The toll from clashes among rival protesters in Iraq’s southern hot spot of Nasiriyah rose to six dead.
Violence erupted on Friday between the dwindling members of the October 2019 anti-government protest movement and supporters of populist Shiite cleric Moqtada Sadr, who had called on his followers to hit the streets in a show of force.
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Clashes continued into the night, with medics reporting a total of six dead by Saturday morning, five of them from bullet wounds, and at least 60 wounded.
But on Saturday morning, anti-government protesters were already back in the square to rebuild their camp.
Authorities sacked the city’s police chief, launched an investigation into the events, and imposed an overnight curfew in Nasiriyah.
Other cities also introduced security measures, with Kut and Amara further north setting new movement restrictions.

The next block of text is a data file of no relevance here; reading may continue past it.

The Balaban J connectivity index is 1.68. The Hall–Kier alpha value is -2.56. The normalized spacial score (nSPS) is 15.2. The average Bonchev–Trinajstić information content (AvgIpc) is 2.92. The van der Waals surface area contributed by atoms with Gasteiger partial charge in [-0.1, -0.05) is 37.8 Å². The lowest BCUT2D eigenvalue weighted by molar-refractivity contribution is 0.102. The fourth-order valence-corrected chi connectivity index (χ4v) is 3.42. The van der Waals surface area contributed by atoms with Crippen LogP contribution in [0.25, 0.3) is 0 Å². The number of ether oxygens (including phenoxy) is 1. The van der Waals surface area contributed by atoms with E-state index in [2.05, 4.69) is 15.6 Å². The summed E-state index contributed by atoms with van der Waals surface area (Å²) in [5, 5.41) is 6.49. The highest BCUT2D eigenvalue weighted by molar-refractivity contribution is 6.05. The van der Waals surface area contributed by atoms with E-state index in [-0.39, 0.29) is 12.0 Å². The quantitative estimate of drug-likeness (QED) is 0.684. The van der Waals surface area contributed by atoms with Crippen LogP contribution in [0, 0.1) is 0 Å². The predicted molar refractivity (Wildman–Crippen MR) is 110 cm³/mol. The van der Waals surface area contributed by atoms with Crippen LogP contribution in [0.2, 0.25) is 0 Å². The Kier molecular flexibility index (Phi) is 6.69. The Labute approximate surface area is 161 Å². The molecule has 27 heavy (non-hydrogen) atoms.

Nasiriyah was a major hub for the protest movement that erupted in October 2019 against a government seen by demonstrators as corrupt, inept, and beholden to neighbouring Iran.
It was also the site of one of the bloodiest incidents of the uprising, when more than three dozen died in protest-related violence on November 28 last year.
The deaths sparked outrage across Iraq and prompted the resignation of then-prime minister Adel Abdel Mahdi.
His successor, Mustafa al-Kadhemi, has sought to reach out to protesters and set June 2021 as a date for early elections — a major demand of the youth-dominated movement.